Bill Hickman's Phonograph Claim

  Only two of the Hickman mining properties appear to have been patented, and thus be shown on early 1900's Bingham mining maps.  Bill Hickman participated in staking the first claim in Utah, the Jordan, on September 17, 1863.  The Jordan claim has its own interesting story, which can be explored by clicking here.  Little is known about the other claim on the Tooele County side of the Oquirrh Mountains, shown on the map below, but it can be visited with relative ease by driving from Tooele to the top of West Mountain (at the bottom of this map, elevation 9068), then hiking from there.  Click here for access to this map in its regional setting.

  The phonograph, from which this claim takes its name, was invented by Thomas A. Edison in 1877.  Bill Hickman died in Wyoming in 1883, so the discovery was likely made between those two dates, and most likely in 1877 or 1878.  Currently all that is known about the Phonograph, aside from its location, is the following brief mention in an old mining journal:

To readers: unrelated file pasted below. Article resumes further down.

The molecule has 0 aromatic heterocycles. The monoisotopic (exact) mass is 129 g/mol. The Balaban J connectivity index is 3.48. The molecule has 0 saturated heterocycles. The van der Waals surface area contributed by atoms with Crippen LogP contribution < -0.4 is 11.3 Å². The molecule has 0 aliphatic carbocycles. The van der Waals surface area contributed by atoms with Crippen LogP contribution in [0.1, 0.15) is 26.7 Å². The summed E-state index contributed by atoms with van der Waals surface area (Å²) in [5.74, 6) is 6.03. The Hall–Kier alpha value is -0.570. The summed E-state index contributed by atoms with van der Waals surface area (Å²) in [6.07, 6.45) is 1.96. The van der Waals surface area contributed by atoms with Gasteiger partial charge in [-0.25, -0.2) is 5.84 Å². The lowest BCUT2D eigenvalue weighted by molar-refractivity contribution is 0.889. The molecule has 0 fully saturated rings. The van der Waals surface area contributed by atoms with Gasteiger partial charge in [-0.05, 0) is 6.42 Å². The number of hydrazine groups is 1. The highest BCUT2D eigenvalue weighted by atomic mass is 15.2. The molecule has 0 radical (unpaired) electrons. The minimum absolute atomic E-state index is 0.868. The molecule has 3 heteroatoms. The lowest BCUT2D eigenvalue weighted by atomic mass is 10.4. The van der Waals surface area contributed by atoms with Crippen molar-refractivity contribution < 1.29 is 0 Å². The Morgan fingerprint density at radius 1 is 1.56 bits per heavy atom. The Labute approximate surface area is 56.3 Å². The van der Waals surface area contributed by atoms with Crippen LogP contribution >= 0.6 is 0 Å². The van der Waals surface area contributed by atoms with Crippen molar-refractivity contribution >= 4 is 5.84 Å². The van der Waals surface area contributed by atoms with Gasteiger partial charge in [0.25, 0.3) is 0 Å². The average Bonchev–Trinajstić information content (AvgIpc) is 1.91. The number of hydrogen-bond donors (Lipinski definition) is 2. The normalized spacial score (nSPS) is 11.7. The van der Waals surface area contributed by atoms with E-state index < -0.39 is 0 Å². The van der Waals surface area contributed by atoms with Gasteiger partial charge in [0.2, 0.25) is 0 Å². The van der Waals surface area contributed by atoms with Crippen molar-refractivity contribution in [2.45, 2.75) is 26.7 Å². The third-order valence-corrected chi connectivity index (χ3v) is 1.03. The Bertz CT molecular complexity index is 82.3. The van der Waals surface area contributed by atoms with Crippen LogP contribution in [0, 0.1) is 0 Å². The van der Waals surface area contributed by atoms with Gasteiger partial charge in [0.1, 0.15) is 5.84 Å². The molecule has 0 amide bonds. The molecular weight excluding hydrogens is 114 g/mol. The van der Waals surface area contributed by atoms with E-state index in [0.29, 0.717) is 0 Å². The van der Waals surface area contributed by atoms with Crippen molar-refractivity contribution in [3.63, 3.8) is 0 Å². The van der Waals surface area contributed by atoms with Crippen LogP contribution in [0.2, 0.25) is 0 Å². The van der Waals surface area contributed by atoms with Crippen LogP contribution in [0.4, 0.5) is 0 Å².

"Barkley and Jasperson are sinking [a shaft] on the Phonograph, on Clipper hill, and getting some fine galena ore.  It is an old discovery, located twenty years ago by the notorious Bill Hickman.  He was attracted to it by finding a boulder of galena in the gulch below, that weighed nearly a ton."

--Inter-Mountain Mining Review, Oct 29 1896 p.5
To see other Hickman maps, click here.
To return to the Hickman Index page, click here.